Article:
Friday, August 18, 2006

OT: Descent Review and General Feelings on Scary Movies

It is not manly for me to admit, but I am a big baby when it comes to scary movies.

There, I said it.

I may have been scarred as a child. One of my earliest movie memories is watching Jaws at the Burlingame Drive-in in my parents Volkswagon Bug. I think the scene where Dreyfuss goes down and finds the head popping out from the hole in the ships hull may have been it. Wasn't expecting that...

Maybe it was years later when VCRS were making their big splash, and as a family, we would be invited over to other peoples houses for movie nights. Thus, I was exposed to the likes of The Shining and Don't Look Now. Movies that my parents wouldn't have brought me to in the theatres, but now that they were on TV, somehow that decision-making process was short-circuited.

The real deciding factor, or nail-in-the-coffin (sorry), was 1978's Dawn of the Dead. I think I was about twelve or thirteen at my 6-year younger cousin's birthday sleepover. That movie just unhinged me... I can't watch a zombie movie, though I've seen most of them... it's a moth-to-flame kind of thing for me: I'm horrified and I'm fascinated. Maybe it's the theme of isolation, maybe it's the whole end of the world scenario... there's a doctorate thesis there somewhere for me.

On my own, I pretty much avoid most scary movies unless there's some kind of artistic angle I can get into... Silence of the Lambs is one of my favorite movies, but more for its psychological dimensions and artistic execution than for the serial killer porn that it has since inspired. Somewhere along the way, I managed to hook up with a girl who LOVES scary movies, and not just scary movies, but gore too. I never would have known...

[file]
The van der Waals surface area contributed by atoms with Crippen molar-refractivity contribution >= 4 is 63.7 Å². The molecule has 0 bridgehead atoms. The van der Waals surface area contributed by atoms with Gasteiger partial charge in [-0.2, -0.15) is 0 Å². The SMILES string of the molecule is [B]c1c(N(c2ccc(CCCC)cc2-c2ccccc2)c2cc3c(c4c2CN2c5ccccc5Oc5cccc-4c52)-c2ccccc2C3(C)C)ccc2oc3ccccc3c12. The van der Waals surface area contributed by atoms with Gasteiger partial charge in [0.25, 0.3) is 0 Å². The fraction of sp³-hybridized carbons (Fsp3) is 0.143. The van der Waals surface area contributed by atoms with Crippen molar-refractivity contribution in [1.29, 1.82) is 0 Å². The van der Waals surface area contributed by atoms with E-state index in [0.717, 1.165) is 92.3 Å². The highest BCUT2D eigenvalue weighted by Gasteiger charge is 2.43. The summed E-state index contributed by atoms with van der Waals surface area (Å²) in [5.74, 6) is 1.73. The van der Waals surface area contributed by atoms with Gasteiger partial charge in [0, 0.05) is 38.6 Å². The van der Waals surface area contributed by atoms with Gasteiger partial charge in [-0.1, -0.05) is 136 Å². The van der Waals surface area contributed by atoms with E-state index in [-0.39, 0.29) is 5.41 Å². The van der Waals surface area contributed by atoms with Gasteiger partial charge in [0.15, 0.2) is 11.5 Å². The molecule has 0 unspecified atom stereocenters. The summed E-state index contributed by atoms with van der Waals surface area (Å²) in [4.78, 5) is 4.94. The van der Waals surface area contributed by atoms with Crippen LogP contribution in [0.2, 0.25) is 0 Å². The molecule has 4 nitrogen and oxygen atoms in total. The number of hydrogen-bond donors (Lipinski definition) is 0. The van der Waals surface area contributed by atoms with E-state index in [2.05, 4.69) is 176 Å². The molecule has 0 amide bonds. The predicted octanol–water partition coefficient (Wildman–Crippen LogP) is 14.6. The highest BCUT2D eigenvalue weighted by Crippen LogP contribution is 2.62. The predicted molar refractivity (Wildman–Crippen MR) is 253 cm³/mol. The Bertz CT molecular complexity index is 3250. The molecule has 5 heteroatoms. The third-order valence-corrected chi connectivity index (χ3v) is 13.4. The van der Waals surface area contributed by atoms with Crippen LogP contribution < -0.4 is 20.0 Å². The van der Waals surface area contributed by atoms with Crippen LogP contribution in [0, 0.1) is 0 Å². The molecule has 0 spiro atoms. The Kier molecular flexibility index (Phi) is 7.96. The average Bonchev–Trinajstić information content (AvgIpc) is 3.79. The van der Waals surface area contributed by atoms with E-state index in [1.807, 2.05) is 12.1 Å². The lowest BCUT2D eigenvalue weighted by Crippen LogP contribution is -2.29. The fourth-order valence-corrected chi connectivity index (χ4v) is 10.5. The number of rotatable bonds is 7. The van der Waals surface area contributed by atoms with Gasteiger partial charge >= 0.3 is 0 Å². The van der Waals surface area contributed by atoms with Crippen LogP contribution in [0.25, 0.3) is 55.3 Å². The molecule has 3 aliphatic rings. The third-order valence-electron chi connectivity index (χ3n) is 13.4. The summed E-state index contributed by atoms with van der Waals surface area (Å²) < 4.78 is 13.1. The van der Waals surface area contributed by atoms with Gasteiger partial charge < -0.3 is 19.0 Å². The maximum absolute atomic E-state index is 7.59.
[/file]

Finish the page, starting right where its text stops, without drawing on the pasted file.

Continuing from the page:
To maintain a healthy relationship, periodically I "man-up" and take her to a scary movie (I imagine this is the payback for taking her to see all the dumb, frat-boy humor comedies). Which brings me to Descent. [SEMI-SPOLIER ALERT]

Story-wise, it reminded me of Dead Calm. Woman suffers traumatic personal loss and has horrific, yet cathartic, adventure. (I find it interesting that horror/thriller movies with women protagonists always take on moral dimensions, and I wonder it that can be traced back to stuff like the Grimm fairy tales).

I really liked it. It deftly sets up the characters, giving them just enough realistic characterizations without over-explaining or tipping its hand too much. I loved the monsters... good, realistic flesh chompers that don't make an appearance until halfway through the movie. Once they appear, though, things pretty much continue as they would have anyway (I'm thinking about that other movie The Cave, where once the monsters appear, it turns into an action movie with big set pieces).

The movie just builds and builds the tension all the way to the end, but not in an unbearable way.

My only problem was the ending. The movie does so well... and out of nowhere we get a schlocky jolt as the very last shot of the movie. Only by doing a little online research did I discover, accidentally, that US movie-goers are getting short-changed. They pulled a Brazil (or Blade Runner if you will) and gave us a happy(er) ending. The US ending makes no sense, while the uncut one, though a bit ambiguous from what I read, actually pays off a lot of elements peppered throughout the movie.

Though, despite this, I heartily recommend Descent, flaws and all. It's a smart piece of film.



At 4:01 PM, Blogger Reel Fanatic said...

I thought I could handle all horror films until I saw the recent Wolf Creek .. this one just creeped me out way too much ... As for Descent, I haven't made it yet, but I plan to before it slithers out of the multiplex


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